Targeted Killings: Law and Morality in an Asymmetrical World

Front Cover
Claire Finkelstein, Jens David Ohlin, Andrew Altman
OUP Oxford, Mar 1, 2012 - Law - 520 pages
0 Reviews
The war on terror is remaking conventional warfare. The protracted battle against a non-state organization, the demise of the confinement of hostilities to an identifiable battlefield, the extensive involvement of civilian combatants, and the development of new and more precise military technologies have all conspired to require a rethinking of the law and morality of war. Just war theory, as traditionally articulated, seems ill-suited to justify many of the practices of the war on terror. The raid against Osama Bin Laden's Pakistani compound was the highest profile example of this strategy, but the issues raised by this technique cast a far broader net: every week the U.S. military and CIA launch remotely piloted drones to track suspected terrorists in hopes of launching a missile strike against them. In addition to the public condemnation that these attacks have generated in some countries, the legal and moral basis for the use of this technique is problematic. Is the U.S. government correct that nations attacked by terrorists have the right to respond in self-defense by targeting specific terrorists for summary killing? Is there a limit to who can legitimately be placed on the list? There is also widespread disagreement about whether suspected terrorists should be considered combatants subject to the risk of lawful killing under the laws of war or civilians protected by international humanitarian law. Complicating the moral and legal calculus is the fact that innocent bystanders are often killed or injured in these attacks. This book addresses these issues. Featuring chapters by an unrivalled set of experts, it discusses all aspects of targeted killing, making it unmissable reading for anyone interested in the implications of this practice.
 

What people are saying - Write a review

We haven't found any reviews in the usual places.

Contents

Introduction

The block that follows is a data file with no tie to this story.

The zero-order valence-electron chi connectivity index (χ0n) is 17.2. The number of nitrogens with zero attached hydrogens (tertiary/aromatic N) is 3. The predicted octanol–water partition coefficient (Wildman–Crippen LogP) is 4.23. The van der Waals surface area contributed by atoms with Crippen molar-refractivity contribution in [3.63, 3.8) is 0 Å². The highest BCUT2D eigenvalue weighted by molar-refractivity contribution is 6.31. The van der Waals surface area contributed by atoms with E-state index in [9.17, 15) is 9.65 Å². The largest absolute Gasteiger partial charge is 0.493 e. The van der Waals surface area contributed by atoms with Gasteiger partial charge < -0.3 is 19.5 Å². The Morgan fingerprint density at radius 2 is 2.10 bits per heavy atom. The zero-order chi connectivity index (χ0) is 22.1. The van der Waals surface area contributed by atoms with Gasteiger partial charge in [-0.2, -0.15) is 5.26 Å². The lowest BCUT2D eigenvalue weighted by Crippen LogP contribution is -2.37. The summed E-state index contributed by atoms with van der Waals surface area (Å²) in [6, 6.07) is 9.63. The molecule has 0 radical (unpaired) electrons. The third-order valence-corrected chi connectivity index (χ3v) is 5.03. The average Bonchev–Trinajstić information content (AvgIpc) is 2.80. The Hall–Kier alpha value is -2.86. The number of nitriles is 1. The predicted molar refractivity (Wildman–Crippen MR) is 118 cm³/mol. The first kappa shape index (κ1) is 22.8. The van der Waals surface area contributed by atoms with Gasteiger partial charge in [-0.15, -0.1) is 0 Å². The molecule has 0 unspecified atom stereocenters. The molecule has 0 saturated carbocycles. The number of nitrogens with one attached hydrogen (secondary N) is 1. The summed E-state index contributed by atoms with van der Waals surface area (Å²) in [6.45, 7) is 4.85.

1
THE CHANGING FACE OF WAR TARGETING NONCOMBATANTS
29
NORMATIVE FOUNDATIONS LAW ENFORCEMENT OR WAR?
133
TARGETED KILLING AND SELFDEFENSE
221
EXERCISING JUDGMENT IN TARGETED KILLING DECISIONS
301
UTILITARIAN TRADEOFFS AND DEONTOLOGICAL CONSTRAINTS
401
Index
481
Copyright

Other editions - View all

Common terms and phrases

About the author (2012)

Claire Finkelstein is the Algernon Biddle Professor of Law and Professor of Philosophy at the University of Pennsylvania, and a co-Director of the University of Pennsylvania Institute of Law and Philosophy. She writes in the areas of criminal law theory, moral and political philosophy, philosophy of law, international law, and rational choice theory. A particular focus of her work is bringing philosophical rational choice theory to bear on legal theory, and she is particularly interested in tracing the implications of Hobbes' political theory for substantive legal questions. Recently she has also been writing on the moral and legal aspects of government-sponsored torture as part of the U.S. national security program. In 2008 Finkelstein was a Siemens Fellow at the American Academy in Berlin, during which time she presented papers in Berlin, Leipzig, and Heidelberg. She is currently working on her book, Contractarian Legal Theory, and is the editor of Hobbes on Law (Ashgate, 2005). Jens Ohlin's research and teaching interests are focused on criminal law theory, public international law, and international criminal law. He is the author, with George Fletcher, of Defending Humanity: When Force is Justified and Why (Oxford University Press, 2008), which offers a new account of international self-defense through a comparative analysis of the rules of self-defense in criminal law. His scholarly work has appeared in top law reviews and journals, including the Columbia Law Review, Cornell Law Review, Harvard International Law Journal, American Journal of International Law, and several OUP edited volumes. His current research focuses on the normative application of criminal law concepts in international criminal law, especially with regard to genocide, torture, joint criminal enterprise and co-perpetration, as well as the philosophical foundations of collective criminal action. Andrew Altman is Professor of Philosophy at Georgia State University and Director of Research of the Jean Beer Blumenfeld Center for Ethics. Previously, he taught at George Washington University and Bowling Green State University. Professor Altman was a Liberal Arts Fellow in Law at the Harvard Law School and has published extensively in legal and political philosophy. His publications include the books, Critical Legal Studies: A Liberal Critique (Princeton U.P.), Arguing About Law: An Introduction to Legal Philosophy (Wadsworth) and A Liberal Theory of International Justice (co-authored with Christopher H. Wellman; O.U.P.) His articles have appeared in Philosophy and Public Affairs and Ethics, among other leading philosophy journals.

Bibliographic information